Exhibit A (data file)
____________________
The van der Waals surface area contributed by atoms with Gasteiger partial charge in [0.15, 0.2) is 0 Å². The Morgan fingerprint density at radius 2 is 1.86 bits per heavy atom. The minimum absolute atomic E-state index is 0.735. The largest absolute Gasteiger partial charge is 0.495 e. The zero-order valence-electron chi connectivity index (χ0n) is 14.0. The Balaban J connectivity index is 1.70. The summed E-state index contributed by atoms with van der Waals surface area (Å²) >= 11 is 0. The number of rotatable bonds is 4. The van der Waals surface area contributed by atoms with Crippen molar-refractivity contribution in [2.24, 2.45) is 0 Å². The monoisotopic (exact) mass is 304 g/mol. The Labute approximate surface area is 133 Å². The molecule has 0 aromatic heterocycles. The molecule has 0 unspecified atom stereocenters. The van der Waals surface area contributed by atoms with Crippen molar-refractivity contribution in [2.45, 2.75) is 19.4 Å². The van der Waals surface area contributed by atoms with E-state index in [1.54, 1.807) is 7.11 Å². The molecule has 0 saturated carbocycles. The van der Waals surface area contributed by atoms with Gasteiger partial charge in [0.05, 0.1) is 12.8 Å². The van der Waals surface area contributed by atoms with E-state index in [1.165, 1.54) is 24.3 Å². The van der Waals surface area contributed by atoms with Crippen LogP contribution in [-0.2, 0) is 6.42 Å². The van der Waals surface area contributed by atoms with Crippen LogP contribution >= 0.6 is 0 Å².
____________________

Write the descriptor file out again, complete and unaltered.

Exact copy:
The van der Waals surface area contributed by atoms with Gasteiger partial charge in [0.15, 0.2) is 0 Å². The Morgan fingerprint density at radius 2 is 1.86 bits per heavy atom. The minimum absolute atomic E-state index is 0.735. The largest absolute Gasteiger partial charge is 0.495 e. The zero-order valence-electron chi connectivity index (χ0n) is 14.0. The Balaban J connectivity index is 1.70. The summed E-state index contributed by atoms with van der Waals surface area (Å²) >= 11 is 0. The number of rotatable bonds is 4. The van der Waals surface area contributed by atoms with Crippen molar-refractivity contribution in [2.24, 2.45) is 0 Å². The monoisotopic (exact) mass is 304 g/mol. The Labute approximate surface area is 133 Å². The molecule has 0 aromatic heterocycles. The molecule has 0 unspecified atom stereocenters. The van der Waals surface area contributed by atoms with Crippen molar-refractivity contribution in [2.45, 2.75) is 19.4 Å². The van der Waals surface area contributed by atoms with E-state index in [1.54, 1.807) is 7.11 Å². The molecule has 0 saturated carbocycles. The van der Waals surface area contributed by atoms with Gasteiger partial charge in [0.05, 0.1) is 12.8 Å². The van der Waals surface area contributed by atoms with E-state index in [1.165, 1.54) is 24.3 Å². The van der Waals surface area contributed by atoms with Crippen LogP contribution in [-0.2, 0) is 6.42 Å². The van der Waals surface area contributed by atoms with Crippen LogP contribution >= 0.6 is 0 Å².